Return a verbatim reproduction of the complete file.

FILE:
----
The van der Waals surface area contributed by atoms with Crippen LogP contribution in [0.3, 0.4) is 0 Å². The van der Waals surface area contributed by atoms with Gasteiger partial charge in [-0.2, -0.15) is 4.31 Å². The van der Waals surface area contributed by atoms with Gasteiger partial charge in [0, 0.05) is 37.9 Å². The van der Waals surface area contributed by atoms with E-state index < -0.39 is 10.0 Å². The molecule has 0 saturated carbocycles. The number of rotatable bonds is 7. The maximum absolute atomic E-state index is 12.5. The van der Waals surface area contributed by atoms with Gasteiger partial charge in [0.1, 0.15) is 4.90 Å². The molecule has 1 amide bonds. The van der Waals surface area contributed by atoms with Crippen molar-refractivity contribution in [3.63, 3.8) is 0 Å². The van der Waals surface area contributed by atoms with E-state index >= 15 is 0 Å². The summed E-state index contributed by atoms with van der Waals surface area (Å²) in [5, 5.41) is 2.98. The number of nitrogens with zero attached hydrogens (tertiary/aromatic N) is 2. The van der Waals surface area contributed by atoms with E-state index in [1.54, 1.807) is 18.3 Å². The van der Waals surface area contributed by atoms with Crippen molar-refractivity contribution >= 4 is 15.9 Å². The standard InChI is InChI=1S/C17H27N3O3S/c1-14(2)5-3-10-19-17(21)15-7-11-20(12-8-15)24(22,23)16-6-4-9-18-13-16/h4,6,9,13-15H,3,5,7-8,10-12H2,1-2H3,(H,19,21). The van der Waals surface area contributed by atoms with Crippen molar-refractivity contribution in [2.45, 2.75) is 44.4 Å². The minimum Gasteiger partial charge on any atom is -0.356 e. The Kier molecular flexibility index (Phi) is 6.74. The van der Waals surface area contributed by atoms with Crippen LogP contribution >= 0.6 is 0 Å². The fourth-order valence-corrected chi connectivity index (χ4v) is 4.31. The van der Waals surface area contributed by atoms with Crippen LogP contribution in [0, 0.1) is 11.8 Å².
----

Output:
The van der Waals surface area contributed by atoms with Crippen LogP contribution in [0.3, 0.4) is 0 Å². The van der Waals surface area contributed by atoms with Gasteiger partial charge in [-0.2, -0.15) is 4.31 Å². The van der Waals surface area contributed by atoms with Gasteiger partial charge in [0, 0.05) is 37.9 Å². The van der Waals surface area contributed by atoms with E-state index < -0.39 is 10.0 Å². The molecule has 0 saturated carbocycles. The number of rotatable bonds is 7. The maximum absolute atomic E-state index is 12.5. The van der Waals surface area contributed by atoms with Gasteiger partial charge in [0.1, 0.15) is 4.90 Å². The molecule has 1 amide bonds. The van der Waals surface area contributed by atoms with Crippen molar-refractivity contribution in [3.63, 3.8) is 0 Å². The van der Waals surface area contributed by atoms with E-state index >= 15 is 0 Å². The summed E-state index contributed by atoms with van der Waals surface area (Å²) in [5, 5.41) is 2.98. The number of nitrogens with zero attached hydrogens (tertiary/aromatic N) is 2. The van der Waals surface area contributed by atoms with E-state index in [1.54, 1.807) is 18.3 Å². The van der Waals surface area contributed by atoms with Crippen molar-refractivity contribution >= 4 is 15.9 Å². The standard InChI is InChI=1S/C17H27N3O3S/c1-14(2)5-3-10-19-17(21)15-7-11-20(12-8-15)24(22,23)16-6-4-9-18-13-16/h4,6,9,13-15H,3,5,7-8,10-12H2,1-2H3,(H,19,21). The van der Waals surface area contributed by atoms with Crippen molar-refractivity contribution in [2.45, 2.75) is 44.4 Å². The minimum Gasteiger partial charge on any atom is -0.356 e. The Kier molecular flexibility index (Phi) is 6.74. The van der Waals surface area contributed by atoms with Crippen LogP contribution >= 0.6 is 0 Å². The fourth-order valence-corrected chi connectivity index (χ4v) is 4.31. The van der Waals surface area contributed by atoms with Crippen LogP contribution in [0, 0.1) is 11.8 Å².